Patriots who understand the meaning and purpose of the Declaration of Independence and the Constitution reject what the D.C. establishment has become. It’s an obscene parody of the Republic that Benjamin Franklin feared we could not keep. Like an amoeba it wraps itself around everything it touches, absorbing it, leaving behind no indication that its prey ever existed, save for its own distended form. Compounding the problems of a government that has grossly overgrown its bounds is the corruption that extends into every branch and agency. This corruption is not just the dirty dealings of slimy politicians and bureaucrats bent on keeping their jobs come hell or high water. Our federal government is corrupted by bad laws which encourage immorality and feed on the vices of its citizenry; the Warren Court’s assault on religion in schools, Roe vs. Wade, the anti-marriage, anti-man welfare system. The list of laws and regulations designed to reward sloth and punish achievement, reward sexual immorality and punish marriage, and reward godlessness and punish religious observance, have overtaken our civil statutes. The cancers of immorality and ignorance that are killing our nation started at the head and are metastasizing to the rest of the body.
Bringing politics home by focusing grassroots efforts on local races and issues serves a number of crucial purposes. First, it applies passionate activism where it has the most potential to make positive change. Second, over time the moral character of a town or county can be shaped by the type of people who participate in civic activities. It is possible to take a town that is failing morally or fiscally and actually turn it around if the right people are exerting their pull. This can happen quickly in the states as well with strong leadership, as it has in Wisconsin with Scott Walker at the helm. Third, with proper credit given to the genius of the Federalist system created by the Constitutional Convention in 1787, states and the localities within them can have a measure of prosperity and safety even as the federal government falters.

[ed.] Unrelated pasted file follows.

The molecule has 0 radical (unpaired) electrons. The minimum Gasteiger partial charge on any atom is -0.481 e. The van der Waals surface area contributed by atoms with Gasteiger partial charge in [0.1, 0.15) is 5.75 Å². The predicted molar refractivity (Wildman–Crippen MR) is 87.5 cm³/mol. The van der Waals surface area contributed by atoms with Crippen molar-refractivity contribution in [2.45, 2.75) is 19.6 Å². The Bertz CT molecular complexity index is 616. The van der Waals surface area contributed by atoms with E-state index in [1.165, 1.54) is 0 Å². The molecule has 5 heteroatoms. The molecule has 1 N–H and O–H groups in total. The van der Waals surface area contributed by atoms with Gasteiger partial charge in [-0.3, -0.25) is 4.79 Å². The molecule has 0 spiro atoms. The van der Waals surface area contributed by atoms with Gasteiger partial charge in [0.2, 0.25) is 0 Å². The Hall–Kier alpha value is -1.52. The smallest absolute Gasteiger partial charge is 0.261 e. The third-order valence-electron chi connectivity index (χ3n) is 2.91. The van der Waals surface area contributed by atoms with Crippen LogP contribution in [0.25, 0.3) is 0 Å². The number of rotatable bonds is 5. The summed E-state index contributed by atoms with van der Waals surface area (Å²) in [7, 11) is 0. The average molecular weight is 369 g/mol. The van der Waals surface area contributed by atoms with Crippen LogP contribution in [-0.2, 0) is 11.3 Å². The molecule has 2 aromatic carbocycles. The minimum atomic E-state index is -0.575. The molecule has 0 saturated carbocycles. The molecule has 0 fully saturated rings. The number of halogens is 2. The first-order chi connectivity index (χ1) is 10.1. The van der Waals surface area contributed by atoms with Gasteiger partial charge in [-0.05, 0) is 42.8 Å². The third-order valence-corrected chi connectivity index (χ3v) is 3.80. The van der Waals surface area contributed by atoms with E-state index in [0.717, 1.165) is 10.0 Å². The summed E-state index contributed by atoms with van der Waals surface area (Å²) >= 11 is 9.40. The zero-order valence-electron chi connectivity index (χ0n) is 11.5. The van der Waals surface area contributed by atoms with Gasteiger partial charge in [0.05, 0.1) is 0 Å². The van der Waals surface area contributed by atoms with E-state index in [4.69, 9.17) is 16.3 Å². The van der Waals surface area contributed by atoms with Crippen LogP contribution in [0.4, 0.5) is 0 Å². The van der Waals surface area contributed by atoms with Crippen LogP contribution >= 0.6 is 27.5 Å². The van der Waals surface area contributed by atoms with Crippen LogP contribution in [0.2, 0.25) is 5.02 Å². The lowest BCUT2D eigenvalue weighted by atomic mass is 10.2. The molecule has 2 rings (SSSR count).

The Obama Administration appears to be hopelessly corrupted by sinister ideologies and dirty politics. An epidemic of voter fraud accounts, at least in part, for Romney’s shocking loss of the presidential race. And it is the fear in the hearts of many patriots that Washington D.C. has become more a threat to human liberty than its protector. Although the consequences of the moral failure of American culture are troubling, the thing that gives me hope is the God-inspired system of Federalism and the power allotted of the individual states to determine their own directions. I believe it is possible for sound communities of faithful and good people to prosper, even in times of national darkness.
Authored By The Daily Pamphlet